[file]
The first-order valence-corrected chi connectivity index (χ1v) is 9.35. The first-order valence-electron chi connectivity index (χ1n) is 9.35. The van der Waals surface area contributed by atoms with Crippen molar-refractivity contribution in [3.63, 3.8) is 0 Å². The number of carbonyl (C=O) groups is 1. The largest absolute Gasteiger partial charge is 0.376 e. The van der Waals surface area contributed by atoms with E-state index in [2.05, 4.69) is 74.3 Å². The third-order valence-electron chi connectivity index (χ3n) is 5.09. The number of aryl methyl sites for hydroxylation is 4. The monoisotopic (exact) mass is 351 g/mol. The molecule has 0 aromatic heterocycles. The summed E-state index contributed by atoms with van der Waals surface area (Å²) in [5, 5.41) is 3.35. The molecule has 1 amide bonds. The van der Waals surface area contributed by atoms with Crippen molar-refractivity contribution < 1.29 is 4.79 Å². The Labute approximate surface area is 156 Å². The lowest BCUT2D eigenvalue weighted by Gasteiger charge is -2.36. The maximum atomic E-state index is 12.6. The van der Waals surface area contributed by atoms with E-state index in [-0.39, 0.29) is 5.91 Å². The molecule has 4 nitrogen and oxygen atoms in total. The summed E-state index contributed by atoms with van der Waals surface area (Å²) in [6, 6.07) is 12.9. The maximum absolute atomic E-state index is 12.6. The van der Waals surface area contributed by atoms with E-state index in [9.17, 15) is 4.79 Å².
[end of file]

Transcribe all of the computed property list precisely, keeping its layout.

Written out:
The first-order valence-corrected chi connectivity index (χ1v) is 9.35. The first-order valence-electron chi connectivity index (χ1n) is 9.35. The van der Waals surface area contributed by atoms with Crippen molar-refractivity contribution in [3.63, 3.8) is 0 Å². The number of carbonyl (C=O) groups is 1. The largest absolute Gasteiger partial charge is 0.376 e. The van der Waals surface area contributed by atoms with E-state index in [2.05, 4.69) is 74.3 Å². The third-order valence-electron chi connectivity index (χ3n) is 5.09. The number of aryl methyl sites for hydroxylation is 4. The monoisotopic (exact) mass is 351 g/mol. The molecule has 0 aromatic heterocycles. The summed E-state index contributed by atoms with van der Waals surface area (Å²) in [5, 5.41) is 3.35. The molecule has 1 amide bonds. The van der Waals surface area contributed by atoms with Crippen molar-refractivity contribution < 1.29 is 4.79 Å². The Labute approximate surface area is 156 Å². The lowest BCUT2D eigenvalue weighted by Gasteiger charge is -2.36. The maximum atomic E-state index is 12.6. The van der Waals surface area contributed by atoms with E-state index in [-0.39, 0.29) is 5.91 Å². The molecule has 4 nitrogen and oxygen atoms in total. The summed E-state index contributed by atoms with van der Waals surface area (Å²) in [6, 6.07) is 12.9. The maximum absolute atomic E-state index is 12.6. The van der Waals surface area contributed by atoms with E-state index in [9.17, 15) is 4.79 Å².